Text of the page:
People who have a history of feeling unwell after eating the same food over time are ideal candidates for allergy testing. Those who may keep a food diary of their consumption are great candidates because they can bring historical evidence of past adverse reactions to an initial consultation with Doctor Roya. It’s important that anyone who suspects they may have a food allergy see a doctor.
Whenever a person has severe symptoms, such as difficulty breathing or swelling of the lips, tongue, throat, or face, they should seek emergency medical treatment immediately.
Results from skin prick tests and blood tests are usually available within a few days. Results from oral food challenges can take several weeks.
There are several things people with food allergies can do to prepare for an allergic reaction:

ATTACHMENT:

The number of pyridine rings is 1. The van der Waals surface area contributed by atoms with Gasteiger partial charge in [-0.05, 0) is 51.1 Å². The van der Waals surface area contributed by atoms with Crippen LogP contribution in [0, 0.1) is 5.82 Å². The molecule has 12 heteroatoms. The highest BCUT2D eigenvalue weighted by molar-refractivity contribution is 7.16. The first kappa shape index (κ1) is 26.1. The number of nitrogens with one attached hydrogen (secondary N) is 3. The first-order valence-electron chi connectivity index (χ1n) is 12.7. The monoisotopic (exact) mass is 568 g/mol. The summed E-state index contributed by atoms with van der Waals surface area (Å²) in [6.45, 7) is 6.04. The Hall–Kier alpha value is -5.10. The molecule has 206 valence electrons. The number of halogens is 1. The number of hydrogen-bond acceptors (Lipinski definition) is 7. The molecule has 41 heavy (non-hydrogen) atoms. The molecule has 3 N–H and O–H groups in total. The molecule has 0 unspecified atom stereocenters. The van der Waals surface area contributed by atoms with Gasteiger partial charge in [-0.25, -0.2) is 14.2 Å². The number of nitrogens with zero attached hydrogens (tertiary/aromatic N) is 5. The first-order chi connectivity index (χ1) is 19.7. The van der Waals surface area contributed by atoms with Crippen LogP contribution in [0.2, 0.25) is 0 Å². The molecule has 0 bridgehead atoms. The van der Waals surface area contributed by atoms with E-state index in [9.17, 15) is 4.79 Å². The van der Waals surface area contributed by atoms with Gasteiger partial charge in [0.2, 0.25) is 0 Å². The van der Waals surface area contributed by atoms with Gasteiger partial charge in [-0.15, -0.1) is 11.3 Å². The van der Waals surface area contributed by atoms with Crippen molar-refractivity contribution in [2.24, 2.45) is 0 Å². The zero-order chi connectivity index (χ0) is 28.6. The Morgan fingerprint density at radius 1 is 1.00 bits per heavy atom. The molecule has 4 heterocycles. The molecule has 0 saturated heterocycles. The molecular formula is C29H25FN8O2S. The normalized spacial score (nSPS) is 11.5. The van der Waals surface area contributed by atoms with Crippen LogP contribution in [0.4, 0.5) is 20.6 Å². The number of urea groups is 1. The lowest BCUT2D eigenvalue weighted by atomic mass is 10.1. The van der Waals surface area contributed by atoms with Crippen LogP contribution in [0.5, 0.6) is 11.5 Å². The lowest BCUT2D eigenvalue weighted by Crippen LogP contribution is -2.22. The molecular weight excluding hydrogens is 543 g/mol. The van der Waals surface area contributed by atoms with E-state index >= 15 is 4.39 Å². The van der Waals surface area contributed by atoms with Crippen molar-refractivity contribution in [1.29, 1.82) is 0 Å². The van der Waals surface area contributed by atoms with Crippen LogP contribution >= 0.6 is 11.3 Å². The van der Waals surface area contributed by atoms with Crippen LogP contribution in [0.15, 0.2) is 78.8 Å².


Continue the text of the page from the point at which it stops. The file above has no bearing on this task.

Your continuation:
People with food allergies should also have a plan in place in case of an emergency. This plan should include what to do if someone has a reaction and whom to call for help.
There is no cure for food allergies, but there are a couple of useful practices, or tools, that can help relieve symptoms and reduce the risk of a severe reaction. The most important thing people with food allergies can do is to avoid trigger foods – to say it plainly, they should stop eating foods that cause adverse physical responses.
However, for some people, a practical tool, like an epinephrine auto-injector (such as an EpiPen®), is useful in cases of a severe allergic reaction. Having access to or carrying/traveling with this device at all times can provide immediate relief when used properly.
There are some risks associated with food allergy testing, particularly skin prick testing and oral food challenges.